At the outset, the feature Are girls brainier than boys? seemed like nothing but a regurgitation of an age-old supercilious debate. It stinks of misplaced feminism, I assumed. Didn’t we long ago graduate from the simplistic argument about gender bias to what is more complex: gender equality, I wondered?

Doesn’t seem like it. And this article proves it. But what is more important is that this feature validates the point that our academic grades should not be considered to be the only yardstick of our smartness. Or, as the article points out, it cannot be the only crystal ball that predicts how successful we will turn out to be in the future. Grades cannot determine greatness, period. Also, gender too cannot determine greatness.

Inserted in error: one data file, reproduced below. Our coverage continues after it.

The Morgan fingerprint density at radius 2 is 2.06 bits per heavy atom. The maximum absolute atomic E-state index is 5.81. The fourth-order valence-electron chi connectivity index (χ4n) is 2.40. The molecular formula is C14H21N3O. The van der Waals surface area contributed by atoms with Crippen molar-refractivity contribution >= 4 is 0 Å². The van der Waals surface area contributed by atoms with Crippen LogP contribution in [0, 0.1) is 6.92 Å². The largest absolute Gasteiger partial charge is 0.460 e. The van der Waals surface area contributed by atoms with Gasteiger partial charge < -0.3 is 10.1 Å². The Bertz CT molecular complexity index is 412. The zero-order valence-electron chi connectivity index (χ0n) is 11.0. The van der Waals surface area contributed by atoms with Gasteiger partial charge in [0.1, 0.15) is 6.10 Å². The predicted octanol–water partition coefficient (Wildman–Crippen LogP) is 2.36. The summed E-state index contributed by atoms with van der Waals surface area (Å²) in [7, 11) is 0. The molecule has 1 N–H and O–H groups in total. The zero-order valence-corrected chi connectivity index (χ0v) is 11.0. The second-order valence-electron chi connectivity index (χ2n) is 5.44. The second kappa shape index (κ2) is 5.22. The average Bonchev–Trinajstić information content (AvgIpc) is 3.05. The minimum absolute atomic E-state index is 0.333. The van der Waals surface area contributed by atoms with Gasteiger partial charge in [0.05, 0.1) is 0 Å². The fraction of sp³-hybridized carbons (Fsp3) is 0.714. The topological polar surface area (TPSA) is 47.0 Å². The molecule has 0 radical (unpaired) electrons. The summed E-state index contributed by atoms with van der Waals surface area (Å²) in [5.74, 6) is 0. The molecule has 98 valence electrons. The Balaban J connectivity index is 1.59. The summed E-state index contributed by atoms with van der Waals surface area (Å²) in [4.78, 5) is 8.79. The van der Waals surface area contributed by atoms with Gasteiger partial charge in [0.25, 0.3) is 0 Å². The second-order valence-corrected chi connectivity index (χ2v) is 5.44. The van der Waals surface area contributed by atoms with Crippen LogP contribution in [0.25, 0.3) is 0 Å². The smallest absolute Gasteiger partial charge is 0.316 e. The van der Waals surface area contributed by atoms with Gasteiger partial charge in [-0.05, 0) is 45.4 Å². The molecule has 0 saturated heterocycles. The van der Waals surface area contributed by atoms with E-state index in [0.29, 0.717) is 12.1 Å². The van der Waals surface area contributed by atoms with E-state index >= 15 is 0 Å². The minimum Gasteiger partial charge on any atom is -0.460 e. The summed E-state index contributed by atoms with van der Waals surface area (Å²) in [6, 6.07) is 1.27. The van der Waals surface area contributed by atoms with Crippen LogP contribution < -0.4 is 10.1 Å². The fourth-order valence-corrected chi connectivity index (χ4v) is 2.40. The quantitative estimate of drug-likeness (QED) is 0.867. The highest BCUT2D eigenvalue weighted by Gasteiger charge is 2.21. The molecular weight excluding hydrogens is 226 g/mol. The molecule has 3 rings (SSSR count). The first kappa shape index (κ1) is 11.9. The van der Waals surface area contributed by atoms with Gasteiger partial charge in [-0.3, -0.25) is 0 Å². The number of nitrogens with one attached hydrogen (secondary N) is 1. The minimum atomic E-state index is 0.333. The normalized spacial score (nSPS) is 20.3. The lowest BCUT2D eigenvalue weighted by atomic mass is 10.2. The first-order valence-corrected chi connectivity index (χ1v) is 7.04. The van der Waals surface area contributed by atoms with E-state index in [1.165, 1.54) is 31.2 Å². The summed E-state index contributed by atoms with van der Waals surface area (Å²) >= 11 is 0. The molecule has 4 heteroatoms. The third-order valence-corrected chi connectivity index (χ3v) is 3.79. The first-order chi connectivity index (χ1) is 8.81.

What the author of the article also highlights through scientific research is that while male and female brains are biologically the same, their aptitude or, for lack of a better word, cleverness is mainly determined by the social and cultural ecosystem they inhabit.

So does this mean that our mark sheets are irrelevant? What about formal education? Is that irrelevant too? Young adults featured in the article What it takes to be successful prove otherwise. While two of them were top rankers through their school years, one considers himself as ‘above average’. But all three of them are now in the fast lane to the top. They prove that people skills, attitude towards learning and resilience, all add to the score card called success.

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